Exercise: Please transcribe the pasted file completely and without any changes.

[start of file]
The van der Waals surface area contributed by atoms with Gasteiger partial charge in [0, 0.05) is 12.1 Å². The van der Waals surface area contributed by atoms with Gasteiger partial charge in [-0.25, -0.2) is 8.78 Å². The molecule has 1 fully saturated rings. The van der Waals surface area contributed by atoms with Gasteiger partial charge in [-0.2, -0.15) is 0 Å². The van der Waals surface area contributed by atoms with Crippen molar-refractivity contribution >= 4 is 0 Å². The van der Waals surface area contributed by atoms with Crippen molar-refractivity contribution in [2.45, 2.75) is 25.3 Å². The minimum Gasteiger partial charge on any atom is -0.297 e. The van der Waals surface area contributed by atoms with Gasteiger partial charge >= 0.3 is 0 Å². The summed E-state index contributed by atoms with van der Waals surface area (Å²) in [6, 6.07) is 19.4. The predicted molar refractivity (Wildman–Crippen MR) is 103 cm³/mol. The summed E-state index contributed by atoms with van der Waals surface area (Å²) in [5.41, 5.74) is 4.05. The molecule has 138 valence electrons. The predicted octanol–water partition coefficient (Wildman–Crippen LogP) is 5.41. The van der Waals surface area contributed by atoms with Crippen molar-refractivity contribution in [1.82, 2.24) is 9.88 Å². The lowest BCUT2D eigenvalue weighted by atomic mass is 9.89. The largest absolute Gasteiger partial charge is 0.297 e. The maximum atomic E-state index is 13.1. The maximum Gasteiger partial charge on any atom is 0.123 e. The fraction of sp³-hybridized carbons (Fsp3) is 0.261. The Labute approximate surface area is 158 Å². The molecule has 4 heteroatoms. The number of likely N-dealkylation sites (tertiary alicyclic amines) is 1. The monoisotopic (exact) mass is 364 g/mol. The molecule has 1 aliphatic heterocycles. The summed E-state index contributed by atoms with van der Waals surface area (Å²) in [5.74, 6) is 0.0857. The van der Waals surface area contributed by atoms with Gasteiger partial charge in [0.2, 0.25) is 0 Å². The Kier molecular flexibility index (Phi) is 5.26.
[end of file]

The van der Waals surface area contributed by atoms with Gasteiger partial charge in [0, 0.05) is 12.1 Å². The van der Waals surface area contributed by atoms with Gasteiger partial charge in [-0.25, -0.2) is 8.78 Å². The molecule has 1 fully saturated rings. The van der Waals surface area contributed by atoms with Gasteiger partial charge in [-0.2, -0.15) is 0 Å². The van der Waals surface area contributed by atoms with Crippen molar-refractivity contribution >= 4 is 0 Å². The van der Waals surface area contributed by atoms with Crippen molar-refractivity contribution in [2.45, 2.75) is 25.3 Å². The minimum Gasteiger partial charge on any atom is -0.297 e. The van der Waals surface area contributed by atoms with Gasteiger partial charge >= 0.3 is 0 Å². The summed E-state index contributed by atoms with van der Waals surface area (Å²) in [6, 6.07) is 19.4. The predicted molar refractivity (Wildman–Crippen MR) is 103 cm³/mol. The summed E-state index contributed by atoms with van der Waals surface area (Å²) in [5.41, 5.74) is 4.05. The molecule has 138 valence electrons. The predicted octanol–water partition coefficient (Wildman–Crippen LogP) is 5.41. The van der Waals surface area contributed by atoms with Crippen molar-refractivity contribution in [1.82, 2.24) is 9.88 Å². The lowest BCUT2D eigenvalue weighted by atomic mass is 9.89. The largest absolute Gasteiger partial charge is 0.297 e. The maximum atomic E-state index is 13.1. The maximum Gasteiger partial charge on any atom is 0.123 e. The fraction of sp³-hybridized carbons (Fsp3) is 0.261. The Labute approximate surface area is 158 Å². The molecule has 4 heteroatoms. The number of likely N-dealkylation sites (tertiary alicyclic amines) is 1. The monoisotopic (exact) mass is 364 g/mol. The molecule has 1 aliphatic heterocycles. The summed E-state index contributed by atoms with van der Waals surface area (Å²) in [5.74, 6) is 0.0857. The van der Waals surface area contributed by atoms with Gasteiger partial charge in [0.2, 0.25) is 0 Å². The Kier molecular flexibility index (Phi) is 5.26.